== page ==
The Marble Mausoleum of the Sultan Hoossain Shah Ghuree


This engraving from the book The Ruins of Mandoo: The Ancient Mahommedan Capital of Malwah in Central India, 1859 illustrates features of Mandu in western Madhya Pradesh, an ancient city of historical and architectural significance.

The beautiful fortress town can be dated back to the 6th century, since when it has continually been the site of many conquests and civilisations, including those of the Paramara Dynasty, the Delhi Sultanate and the Mughals. These empires left behind examples of spectacular architecture such as Jami Mosque (Jumah Musjid), Jahaz Mahal, the palace of Baz Bahadur along with a pavilion he built for his beloved queen Roopmati, the tomb of Hoshang Shah Ghuri (Sultan Hoossain Shah Ghuree) and many more.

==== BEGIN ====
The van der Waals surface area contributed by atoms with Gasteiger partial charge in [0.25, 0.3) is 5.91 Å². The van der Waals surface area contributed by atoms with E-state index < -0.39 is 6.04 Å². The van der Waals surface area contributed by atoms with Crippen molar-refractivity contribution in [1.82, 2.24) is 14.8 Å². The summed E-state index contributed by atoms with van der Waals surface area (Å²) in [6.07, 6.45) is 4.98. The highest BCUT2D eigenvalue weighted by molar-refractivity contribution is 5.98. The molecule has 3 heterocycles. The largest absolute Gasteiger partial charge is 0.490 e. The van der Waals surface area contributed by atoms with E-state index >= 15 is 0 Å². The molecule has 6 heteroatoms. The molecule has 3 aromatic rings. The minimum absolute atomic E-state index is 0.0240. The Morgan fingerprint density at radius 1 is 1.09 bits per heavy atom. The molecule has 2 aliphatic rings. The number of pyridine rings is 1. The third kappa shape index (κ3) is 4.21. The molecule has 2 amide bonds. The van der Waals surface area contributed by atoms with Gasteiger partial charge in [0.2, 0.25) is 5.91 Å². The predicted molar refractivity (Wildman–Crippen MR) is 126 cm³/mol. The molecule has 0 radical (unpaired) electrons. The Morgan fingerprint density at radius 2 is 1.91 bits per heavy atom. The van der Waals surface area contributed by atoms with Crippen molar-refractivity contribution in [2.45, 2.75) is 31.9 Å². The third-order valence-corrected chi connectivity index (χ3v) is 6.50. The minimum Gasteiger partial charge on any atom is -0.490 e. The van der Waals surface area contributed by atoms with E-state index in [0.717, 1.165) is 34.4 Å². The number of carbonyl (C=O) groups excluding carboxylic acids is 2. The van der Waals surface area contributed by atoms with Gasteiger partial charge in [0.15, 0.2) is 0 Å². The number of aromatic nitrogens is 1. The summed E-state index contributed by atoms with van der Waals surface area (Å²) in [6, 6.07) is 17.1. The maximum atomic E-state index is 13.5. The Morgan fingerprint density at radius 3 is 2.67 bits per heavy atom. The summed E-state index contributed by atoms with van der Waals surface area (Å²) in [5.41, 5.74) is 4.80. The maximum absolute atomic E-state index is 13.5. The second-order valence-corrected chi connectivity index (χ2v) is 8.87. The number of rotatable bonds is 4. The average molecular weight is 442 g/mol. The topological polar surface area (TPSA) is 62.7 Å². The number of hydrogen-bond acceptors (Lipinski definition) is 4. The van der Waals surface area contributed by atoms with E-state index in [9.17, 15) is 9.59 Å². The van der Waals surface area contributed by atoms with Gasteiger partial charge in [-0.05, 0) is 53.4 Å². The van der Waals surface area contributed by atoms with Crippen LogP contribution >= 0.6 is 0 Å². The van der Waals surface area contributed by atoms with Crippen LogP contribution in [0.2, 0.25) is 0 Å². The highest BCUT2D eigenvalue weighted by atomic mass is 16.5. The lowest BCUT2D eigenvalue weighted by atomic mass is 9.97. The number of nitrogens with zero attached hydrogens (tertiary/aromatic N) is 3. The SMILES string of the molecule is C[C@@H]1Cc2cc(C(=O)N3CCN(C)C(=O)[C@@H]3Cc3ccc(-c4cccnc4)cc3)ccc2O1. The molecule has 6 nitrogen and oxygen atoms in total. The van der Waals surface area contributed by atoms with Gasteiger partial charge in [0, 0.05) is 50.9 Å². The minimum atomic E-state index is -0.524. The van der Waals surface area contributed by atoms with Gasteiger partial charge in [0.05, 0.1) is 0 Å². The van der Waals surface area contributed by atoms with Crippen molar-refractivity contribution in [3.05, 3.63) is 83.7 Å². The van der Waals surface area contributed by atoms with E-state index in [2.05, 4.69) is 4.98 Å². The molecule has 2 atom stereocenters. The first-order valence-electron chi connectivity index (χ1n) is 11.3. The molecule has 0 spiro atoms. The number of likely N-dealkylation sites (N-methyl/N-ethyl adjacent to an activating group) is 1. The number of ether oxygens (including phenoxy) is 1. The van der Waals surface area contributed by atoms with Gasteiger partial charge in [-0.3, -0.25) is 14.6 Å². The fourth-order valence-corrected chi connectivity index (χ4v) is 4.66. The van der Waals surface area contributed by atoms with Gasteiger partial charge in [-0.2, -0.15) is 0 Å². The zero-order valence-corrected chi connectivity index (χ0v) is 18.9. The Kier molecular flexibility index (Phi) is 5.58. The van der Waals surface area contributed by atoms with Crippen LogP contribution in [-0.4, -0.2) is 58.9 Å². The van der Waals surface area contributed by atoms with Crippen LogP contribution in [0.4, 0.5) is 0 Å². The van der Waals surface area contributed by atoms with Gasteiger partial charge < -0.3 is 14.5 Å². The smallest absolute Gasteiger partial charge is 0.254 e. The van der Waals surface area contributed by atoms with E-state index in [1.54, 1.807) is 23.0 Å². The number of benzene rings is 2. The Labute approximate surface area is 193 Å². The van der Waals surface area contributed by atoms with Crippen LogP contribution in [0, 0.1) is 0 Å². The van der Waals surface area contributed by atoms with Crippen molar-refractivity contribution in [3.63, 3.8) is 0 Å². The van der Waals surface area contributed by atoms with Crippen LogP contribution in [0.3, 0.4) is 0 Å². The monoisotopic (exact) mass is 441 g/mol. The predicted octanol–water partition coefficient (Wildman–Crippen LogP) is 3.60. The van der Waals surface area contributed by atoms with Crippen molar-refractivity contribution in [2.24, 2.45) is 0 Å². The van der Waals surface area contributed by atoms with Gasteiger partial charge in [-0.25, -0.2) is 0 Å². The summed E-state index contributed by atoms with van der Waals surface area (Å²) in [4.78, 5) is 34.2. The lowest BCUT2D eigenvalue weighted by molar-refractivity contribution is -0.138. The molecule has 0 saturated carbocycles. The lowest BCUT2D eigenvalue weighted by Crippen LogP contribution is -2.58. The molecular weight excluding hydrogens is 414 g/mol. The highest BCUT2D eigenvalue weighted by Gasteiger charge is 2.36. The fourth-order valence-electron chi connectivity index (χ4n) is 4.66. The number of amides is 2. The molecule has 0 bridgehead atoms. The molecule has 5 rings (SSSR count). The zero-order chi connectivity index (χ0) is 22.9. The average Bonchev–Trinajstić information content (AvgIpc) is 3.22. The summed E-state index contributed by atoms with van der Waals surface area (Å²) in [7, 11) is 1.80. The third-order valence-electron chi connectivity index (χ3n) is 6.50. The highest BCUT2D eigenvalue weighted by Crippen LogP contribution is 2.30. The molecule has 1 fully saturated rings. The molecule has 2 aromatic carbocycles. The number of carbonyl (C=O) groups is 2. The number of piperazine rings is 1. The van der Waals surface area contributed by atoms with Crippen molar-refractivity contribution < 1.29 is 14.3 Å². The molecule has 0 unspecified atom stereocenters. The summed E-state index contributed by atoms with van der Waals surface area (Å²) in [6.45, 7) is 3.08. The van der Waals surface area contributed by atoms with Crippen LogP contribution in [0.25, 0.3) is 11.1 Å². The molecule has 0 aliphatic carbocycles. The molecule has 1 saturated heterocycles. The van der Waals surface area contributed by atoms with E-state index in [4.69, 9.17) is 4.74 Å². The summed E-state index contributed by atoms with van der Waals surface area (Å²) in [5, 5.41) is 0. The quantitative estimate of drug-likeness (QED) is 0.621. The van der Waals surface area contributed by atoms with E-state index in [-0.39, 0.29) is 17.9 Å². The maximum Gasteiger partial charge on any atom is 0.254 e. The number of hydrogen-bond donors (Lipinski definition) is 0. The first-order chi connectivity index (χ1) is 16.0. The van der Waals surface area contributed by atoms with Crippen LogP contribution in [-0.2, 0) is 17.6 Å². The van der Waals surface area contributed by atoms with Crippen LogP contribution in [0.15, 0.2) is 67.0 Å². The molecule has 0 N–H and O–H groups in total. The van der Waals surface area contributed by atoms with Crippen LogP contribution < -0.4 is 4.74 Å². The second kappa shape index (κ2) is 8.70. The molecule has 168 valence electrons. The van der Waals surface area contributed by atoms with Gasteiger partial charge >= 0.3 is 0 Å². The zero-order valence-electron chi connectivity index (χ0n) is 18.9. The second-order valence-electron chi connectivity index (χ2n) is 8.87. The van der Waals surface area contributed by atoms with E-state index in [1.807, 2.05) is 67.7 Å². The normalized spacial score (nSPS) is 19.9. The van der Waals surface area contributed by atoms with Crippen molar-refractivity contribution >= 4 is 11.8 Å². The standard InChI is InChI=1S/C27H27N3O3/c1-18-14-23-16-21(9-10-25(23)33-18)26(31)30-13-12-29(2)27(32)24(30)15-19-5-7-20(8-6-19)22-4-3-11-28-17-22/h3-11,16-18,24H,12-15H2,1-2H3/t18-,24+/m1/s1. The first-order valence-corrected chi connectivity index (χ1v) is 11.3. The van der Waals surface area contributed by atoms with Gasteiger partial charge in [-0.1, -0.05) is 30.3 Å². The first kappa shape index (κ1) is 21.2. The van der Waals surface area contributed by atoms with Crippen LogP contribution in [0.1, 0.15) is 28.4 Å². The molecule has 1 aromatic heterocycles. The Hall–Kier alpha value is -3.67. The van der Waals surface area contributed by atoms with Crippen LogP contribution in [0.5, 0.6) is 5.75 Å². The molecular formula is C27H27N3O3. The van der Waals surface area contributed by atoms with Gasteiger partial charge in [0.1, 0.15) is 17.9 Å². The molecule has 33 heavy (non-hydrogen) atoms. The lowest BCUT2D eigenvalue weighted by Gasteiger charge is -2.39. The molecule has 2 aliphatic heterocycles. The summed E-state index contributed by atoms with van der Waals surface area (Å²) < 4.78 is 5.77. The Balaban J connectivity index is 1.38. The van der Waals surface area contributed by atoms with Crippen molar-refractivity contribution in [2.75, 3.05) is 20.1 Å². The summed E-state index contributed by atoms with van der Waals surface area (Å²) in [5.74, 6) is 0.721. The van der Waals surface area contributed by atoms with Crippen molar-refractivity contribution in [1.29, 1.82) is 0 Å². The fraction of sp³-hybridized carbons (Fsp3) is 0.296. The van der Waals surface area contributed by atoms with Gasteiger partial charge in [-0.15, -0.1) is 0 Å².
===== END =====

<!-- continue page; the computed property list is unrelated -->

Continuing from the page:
Most of the city’s surviving architecture was built in the 15th-16th centuries under the reign of the Sultans of Malwa. Hoshang Shah Ghuri (r. 1405 – 1431) was the second Sultan of Malwa who moved their capital from Dhar to Mandu.

Many structures in Mandu serve as examples of early Islamic architecture and are said to have inspired later Mughal architecture in the north. Shah Jahan himself studied the tomb of Hoshang Shah, before planning the Taj Mahal along with his architects. Both are encased in white marble.

The Marble Mausoleum of the Sultan Hoossain Shah Ghuree
Captain Claudius Harris
J Guiaud based on sketches by Captain Claudius Harris
Day and Son, London
Coloured lithograph
H: 27.5 x W: 37.5 cm
Accession No.
2020.1.1 (1)